Rosita Hirtle, beaded logo artist

Rosita Hirtle, beaded logo artist
A stylized banner of mountains on a blue background

Rosita Hirtle, of Dene descent from the Fort McKay First Nation, was raised doing beadwork and has been beading for over 40 years now. Her grandmother created beadwork on the moccasins and mukluks that she made for her grandfather who was a trapper. Rosita continues to pass on the knowledge. “I do it as a traditional teaching. Beading teaches us how to be patient and creative – it is a form of storytelling. Both of my kids bead. My son is a grass dancer and my daughter is a jingle dancer. They spend a lot of time beading during the winter, sometimes for extra money or for their regalia.”

Rosita’s designs are inspired both by her traditional culture as well as pop culture. “Dene beadwork is an inspiration. The different ways the flowers are drawn in our culture. Our different colours.” Rosita laughs, “but I’ve also made a phone grip of Yoda. I love the craft. I don’t even look at it as time. If I’m troubled or stressed, I just sit down and work on my beads. There’s an area at my kitchen table that is just for beading. No one sits in Mommy’s chair!”

Rosita sees beadwork, like other visual arts, as a way to contribute to healing and reconciliation. “Art gives notice, it gives recognition to a cause. It starts conversations. It’s something that people can point to and say ‘have you seen this?’ Art helps bring things to the surface. We need to talk about things (like MMIWG or Every Child Matters) so they aren’t forgotten. Healing starts with conversations.”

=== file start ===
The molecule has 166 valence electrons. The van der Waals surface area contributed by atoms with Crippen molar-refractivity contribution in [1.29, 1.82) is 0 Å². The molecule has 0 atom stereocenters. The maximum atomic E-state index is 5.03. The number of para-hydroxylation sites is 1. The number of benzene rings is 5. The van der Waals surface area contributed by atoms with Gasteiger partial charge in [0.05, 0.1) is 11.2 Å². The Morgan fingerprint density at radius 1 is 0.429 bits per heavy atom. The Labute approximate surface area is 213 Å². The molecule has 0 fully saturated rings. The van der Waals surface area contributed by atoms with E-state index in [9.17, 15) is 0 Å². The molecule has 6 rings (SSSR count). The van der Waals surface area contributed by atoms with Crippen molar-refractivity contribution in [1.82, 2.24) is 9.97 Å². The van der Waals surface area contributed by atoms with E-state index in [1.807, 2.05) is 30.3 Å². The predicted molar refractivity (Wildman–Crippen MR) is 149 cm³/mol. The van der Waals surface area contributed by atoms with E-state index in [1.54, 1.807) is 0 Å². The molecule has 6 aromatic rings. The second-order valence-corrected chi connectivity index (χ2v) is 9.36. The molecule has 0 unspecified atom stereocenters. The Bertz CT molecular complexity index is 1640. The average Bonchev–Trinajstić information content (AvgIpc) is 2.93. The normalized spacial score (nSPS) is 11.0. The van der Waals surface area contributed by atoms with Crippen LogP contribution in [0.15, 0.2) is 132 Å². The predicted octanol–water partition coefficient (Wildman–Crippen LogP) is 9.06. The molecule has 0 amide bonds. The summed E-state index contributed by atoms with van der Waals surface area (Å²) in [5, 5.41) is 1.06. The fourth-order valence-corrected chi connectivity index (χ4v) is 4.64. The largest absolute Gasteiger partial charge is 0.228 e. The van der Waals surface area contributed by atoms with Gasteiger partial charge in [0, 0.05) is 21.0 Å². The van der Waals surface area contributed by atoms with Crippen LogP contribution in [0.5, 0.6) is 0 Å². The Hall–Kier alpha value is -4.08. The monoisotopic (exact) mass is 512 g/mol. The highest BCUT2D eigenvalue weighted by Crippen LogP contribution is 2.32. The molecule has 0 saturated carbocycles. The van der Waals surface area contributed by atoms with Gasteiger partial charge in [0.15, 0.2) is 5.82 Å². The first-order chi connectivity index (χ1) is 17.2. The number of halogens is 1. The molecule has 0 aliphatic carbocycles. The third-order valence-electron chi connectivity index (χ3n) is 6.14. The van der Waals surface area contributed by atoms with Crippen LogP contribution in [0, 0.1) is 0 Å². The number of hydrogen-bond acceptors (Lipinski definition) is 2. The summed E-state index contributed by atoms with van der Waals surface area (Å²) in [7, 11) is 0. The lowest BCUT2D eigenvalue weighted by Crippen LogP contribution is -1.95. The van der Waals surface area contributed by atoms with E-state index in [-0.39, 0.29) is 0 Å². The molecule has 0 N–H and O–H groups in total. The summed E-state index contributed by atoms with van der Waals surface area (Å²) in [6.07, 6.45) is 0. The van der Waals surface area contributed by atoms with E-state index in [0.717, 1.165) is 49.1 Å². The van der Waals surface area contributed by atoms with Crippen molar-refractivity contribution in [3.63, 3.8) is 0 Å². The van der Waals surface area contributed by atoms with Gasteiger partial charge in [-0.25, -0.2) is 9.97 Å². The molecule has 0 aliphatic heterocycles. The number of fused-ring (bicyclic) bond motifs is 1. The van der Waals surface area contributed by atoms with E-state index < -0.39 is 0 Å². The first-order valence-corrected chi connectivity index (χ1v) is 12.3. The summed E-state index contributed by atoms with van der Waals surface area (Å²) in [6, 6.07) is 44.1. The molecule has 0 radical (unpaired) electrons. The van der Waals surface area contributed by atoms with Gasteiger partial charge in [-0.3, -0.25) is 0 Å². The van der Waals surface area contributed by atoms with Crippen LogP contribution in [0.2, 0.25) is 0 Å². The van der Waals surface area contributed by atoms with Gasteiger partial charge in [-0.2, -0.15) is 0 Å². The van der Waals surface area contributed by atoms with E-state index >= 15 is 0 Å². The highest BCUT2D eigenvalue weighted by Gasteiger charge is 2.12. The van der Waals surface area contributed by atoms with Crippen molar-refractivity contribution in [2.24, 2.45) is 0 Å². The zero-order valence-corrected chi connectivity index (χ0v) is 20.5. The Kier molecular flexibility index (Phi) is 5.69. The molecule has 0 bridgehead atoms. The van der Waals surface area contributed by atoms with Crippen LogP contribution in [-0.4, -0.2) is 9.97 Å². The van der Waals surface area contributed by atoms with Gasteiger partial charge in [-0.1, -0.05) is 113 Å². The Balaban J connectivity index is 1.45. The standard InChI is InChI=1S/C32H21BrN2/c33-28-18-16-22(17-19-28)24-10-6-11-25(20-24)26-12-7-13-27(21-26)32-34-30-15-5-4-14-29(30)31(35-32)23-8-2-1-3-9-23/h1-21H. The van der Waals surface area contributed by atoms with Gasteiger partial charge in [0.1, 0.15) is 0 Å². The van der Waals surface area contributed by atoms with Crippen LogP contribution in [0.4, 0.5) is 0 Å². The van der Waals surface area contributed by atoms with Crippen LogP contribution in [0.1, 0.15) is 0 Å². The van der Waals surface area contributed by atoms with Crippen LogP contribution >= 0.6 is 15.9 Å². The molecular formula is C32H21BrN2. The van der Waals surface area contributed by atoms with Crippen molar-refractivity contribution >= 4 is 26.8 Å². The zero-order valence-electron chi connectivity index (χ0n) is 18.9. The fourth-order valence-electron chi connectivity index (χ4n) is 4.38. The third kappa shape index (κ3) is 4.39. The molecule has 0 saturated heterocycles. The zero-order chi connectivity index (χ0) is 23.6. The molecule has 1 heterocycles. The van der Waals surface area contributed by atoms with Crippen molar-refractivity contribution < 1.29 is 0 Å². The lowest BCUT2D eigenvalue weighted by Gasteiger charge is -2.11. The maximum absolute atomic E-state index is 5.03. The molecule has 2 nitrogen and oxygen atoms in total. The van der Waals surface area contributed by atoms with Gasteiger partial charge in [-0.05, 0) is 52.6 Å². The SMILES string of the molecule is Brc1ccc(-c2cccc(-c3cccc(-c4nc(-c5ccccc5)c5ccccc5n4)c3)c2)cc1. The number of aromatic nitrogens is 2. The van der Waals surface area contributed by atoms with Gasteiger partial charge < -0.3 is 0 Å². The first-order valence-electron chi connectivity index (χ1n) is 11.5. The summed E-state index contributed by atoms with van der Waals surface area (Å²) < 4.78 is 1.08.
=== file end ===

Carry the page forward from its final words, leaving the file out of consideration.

“Part of my spirituality teaches that we’re always learning; that we’re both student and teacher, all our lives. Some non-Indigenous people don’t know about the suffering of Indigenous people. And they don’t know about Indigenous culture, like the traditional teachings that are involved in beadwork. Even some Indigenous people who grew up in cities don’t fully know how the traditional Indigenous way of life has changed. Residential schools continue to have residual effects. It didn’t just impact the child, but the family – the siblings, their children, their grandchildren. Learning is the beginning of healing.”

This is one of the reasons that Rosita is happy to contribute to initiatives like Petro-Canada’s beaded logo project. “I’m impressed that Petro-Canada has asked beading artists to create different logos. It makes the public more aware of Indigenous issues. This is a valuable role that companies like Petro-Canada can play – helping to keep these issues top of mind.”

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